You can do quite a lot in the Develop module – in fact, this may be all you need for everyday image adjustments and enhancements. You can apply just one adjustment type or a whole series – the Develop module only shows the panels for those tools you’ve chosen, which keeps the screen clutter to a minimum.
Over on the left side of the screen is a Presets panel, showing thumbnail versions of your selected photo with a whole range of different effects applied. In fact, these Presets are applied using the Effects module, not this one – if you choose one, you’ll need to swap to the Effects module to see what’s been done and make any changes.
The Effects module
The Effects module is and always has been (in my opinion) the heart of the ON1 suite. It comes with a large library of effects presets in categories such as Architecture, Black & White, Cinematic, Hipster, Landscape and more. Each category contains a number of different presets, and each preset is built from a combination of different filters.
There are over 20 of these filters, though typically each preset uses no more than a handful. They include Antique, Black & White, Bleach Bypass, Blur, Borders, Color Enhancer, Cross Process, Dynamic Contrast, Glow, Grunge, HDR Look, Lens Blur, Lens Flare, Noise reduction, Photo Filter, Sharpening, Skin Retouching, Split Tone, Sunshine, Textures, Tone Enhancer, Vignette and Vintage.
There are three ways of using the Effects module. You can select a preset and stop there, you can choose a preset and then tweak the settings of the individual filters or you can start with a clean slate and add filters manually.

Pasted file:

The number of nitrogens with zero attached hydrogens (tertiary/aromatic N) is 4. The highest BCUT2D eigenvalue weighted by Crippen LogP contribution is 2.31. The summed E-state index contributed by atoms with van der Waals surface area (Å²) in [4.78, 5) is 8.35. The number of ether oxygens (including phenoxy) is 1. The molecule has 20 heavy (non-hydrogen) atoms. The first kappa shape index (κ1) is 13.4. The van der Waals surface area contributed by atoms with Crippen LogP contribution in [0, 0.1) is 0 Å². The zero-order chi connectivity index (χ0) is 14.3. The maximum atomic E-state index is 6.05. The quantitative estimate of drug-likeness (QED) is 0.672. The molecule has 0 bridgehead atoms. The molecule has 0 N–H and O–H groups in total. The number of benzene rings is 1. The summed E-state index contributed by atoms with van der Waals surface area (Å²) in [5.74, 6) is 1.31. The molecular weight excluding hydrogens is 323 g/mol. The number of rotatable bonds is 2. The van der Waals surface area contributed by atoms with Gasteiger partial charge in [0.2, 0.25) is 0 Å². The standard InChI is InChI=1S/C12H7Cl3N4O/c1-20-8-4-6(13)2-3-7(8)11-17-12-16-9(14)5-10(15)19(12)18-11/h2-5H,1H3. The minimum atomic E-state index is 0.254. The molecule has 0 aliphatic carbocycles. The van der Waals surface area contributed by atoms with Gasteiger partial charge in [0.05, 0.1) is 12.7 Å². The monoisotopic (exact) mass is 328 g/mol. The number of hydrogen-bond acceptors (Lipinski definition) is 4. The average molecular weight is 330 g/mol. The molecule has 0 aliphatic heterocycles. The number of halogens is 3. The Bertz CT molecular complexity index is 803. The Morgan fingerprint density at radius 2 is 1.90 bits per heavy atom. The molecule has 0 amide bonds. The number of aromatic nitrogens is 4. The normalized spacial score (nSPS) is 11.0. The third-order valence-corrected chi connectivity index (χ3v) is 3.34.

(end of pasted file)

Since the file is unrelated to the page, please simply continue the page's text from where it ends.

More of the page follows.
Each filter comes with its set of controls which can be relatively simple (Antique, Bleach Bypass, Sharpening) or really quite sophisticated and powerful.
The Black & White filter, for example, offers different colour filter effects, tonal adjustments, toning effects and simulated grain. The Color Enhancer offers precise control over the rendition of different colours and ranges, quick fixes for skies, foliage, deserts and fall, and it’s also possible to neutralise (‘purify’) highlight and shadow tones.
If you’re keen on analog/retro looks, you’ll love the huge library of textures and borders and you can even add in some fake lens flare.
The strength of this module is the way you can stack any number of these effects to create the look you want. You can use masking tools (brush and ‘gradient bug’) to localise any of the filter effects, and all of them remain editable and even change the blending mode for that filter. In past versions, editing any filter would temporarily hide the effect of others higher up the stack, which made your adjustments hard to judge, but this limitation has been removed in ON1 Photo RAW 2017.